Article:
# 2 – I Brake For…Very Little.
Safety should be your priority so if you need to brake, by all means, brake, man, brake!. But to hypermile, you can’t brake excessively and unnecessarily because this requires additional acceleration. Use deceleration as often as you can too.
# 3 – Gamify it (yes, that is actually a word)
Gamifying means just what you think it does–turning an activity into a game with obstacles and goals. With hypermiling, the obstacles are speed limits and your desire to get somewhere on time. Your goal is to beat your previous mpg numbers.
So next time you are stuck behind someone going slow, don’t think about how they are wasting your time. Think about how much money they are saving you!
We at Mountaineer Mitsubishi are here for you whenever you have a service need. We are also here for you if you want to learn more about servicing your own vehicle. Although some things should be left to expert mechanics, changing your oil is something that can be done fairly easily. Here is a step-by-step guide on how to change your oil.
Step 1 – Buy/gather the supplies you need. This includes the motor oil, tools you may need, rags, draining pan, etc.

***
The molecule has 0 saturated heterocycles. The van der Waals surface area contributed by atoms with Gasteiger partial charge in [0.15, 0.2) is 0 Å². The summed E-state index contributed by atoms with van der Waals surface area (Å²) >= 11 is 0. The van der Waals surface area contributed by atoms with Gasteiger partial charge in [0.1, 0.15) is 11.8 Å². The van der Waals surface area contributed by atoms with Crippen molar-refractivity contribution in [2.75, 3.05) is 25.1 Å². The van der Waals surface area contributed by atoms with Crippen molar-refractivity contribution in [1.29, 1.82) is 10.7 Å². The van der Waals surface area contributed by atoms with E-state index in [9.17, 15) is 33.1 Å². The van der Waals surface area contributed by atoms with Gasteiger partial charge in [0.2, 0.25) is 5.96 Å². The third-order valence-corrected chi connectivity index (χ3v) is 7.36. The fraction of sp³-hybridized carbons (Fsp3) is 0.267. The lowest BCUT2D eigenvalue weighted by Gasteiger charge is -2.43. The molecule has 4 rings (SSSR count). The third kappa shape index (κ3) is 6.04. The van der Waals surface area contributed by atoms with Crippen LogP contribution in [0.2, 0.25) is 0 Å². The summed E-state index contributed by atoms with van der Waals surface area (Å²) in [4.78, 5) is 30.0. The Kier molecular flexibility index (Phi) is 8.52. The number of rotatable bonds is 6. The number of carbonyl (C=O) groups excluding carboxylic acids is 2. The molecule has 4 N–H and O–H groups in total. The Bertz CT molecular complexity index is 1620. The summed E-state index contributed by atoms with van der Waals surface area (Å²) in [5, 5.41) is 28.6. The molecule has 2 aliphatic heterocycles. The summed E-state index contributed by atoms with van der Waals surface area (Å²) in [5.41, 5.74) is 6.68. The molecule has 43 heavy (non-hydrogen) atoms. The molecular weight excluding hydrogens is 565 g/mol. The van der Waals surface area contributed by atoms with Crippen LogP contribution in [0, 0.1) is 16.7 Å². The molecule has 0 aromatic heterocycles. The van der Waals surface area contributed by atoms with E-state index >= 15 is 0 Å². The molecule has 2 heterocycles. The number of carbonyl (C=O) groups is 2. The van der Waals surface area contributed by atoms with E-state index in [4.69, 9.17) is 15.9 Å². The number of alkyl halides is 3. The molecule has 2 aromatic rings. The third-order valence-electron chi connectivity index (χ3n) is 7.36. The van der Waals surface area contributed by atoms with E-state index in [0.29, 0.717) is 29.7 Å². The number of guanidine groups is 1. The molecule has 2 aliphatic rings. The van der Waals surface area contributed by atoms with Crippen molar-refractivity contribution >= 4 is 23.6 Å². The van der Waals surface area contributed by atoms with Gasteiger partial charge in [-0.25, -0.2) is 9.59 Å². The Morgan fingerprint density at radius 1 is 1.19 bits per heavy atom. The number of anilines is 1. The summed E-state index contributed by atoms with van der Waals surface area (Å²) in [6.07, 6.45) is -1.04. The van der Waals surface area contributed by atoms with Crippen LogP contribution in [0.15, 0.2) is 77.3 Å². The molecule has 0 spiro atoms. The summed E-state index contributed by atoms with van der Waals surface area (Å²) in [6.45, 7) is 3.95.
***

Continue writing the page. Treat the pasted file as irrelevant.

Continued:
Step 2 – Prepare your vehicle. Park your car on a wheel ramp to allow better access underneath. After allowing your car to idle for a few minutes, turn it off and remove the oil cap from under the hood.
Step 3 – Drain the old oil. Unscrew the oil drain plug, making sure the pan is underneath to catch the oil as it drains.
Step 4 – Remove and replace the oil filter. Be careful to dump the oil from the old filter into the drain pan. Wipe down the area and screw in a new filter.
Step 5 – Add clean oil. Add the new oil using a funnel into the filler hole by the engine.
Step 6 – Properly dispose of the used oil. Oil is highly toxic, so be sure to find a place to properly dispose of the used oil.
If this sounds too daunting, no problem! Just give us a call and we will gladly schedule a service appointment to change your oil.
One practical way to prepare for an emergency – or maybe just a hungry stomach – is to stock your vehicle with non-perishable foods and water, in case you ever find yourself in a pinch.
However, during the summer months, warm weather can cause food to deteriorate or spoil faster, which is why it’s important to consider exactly which foods to pack, to avoid bugs and sickness.
Here is a solid list of non-perishable foods for you car that could last you all summer long:
And of course, don’t forget to keep some fresh, drinkable water on hand, both for drinking or potentially even to rinse out wounds. You’ll be glad that you have it!
For more safety and driving tips, or to start the season behind the wheel of a new model, visit us anytime at Mountaineer Mitsubishi.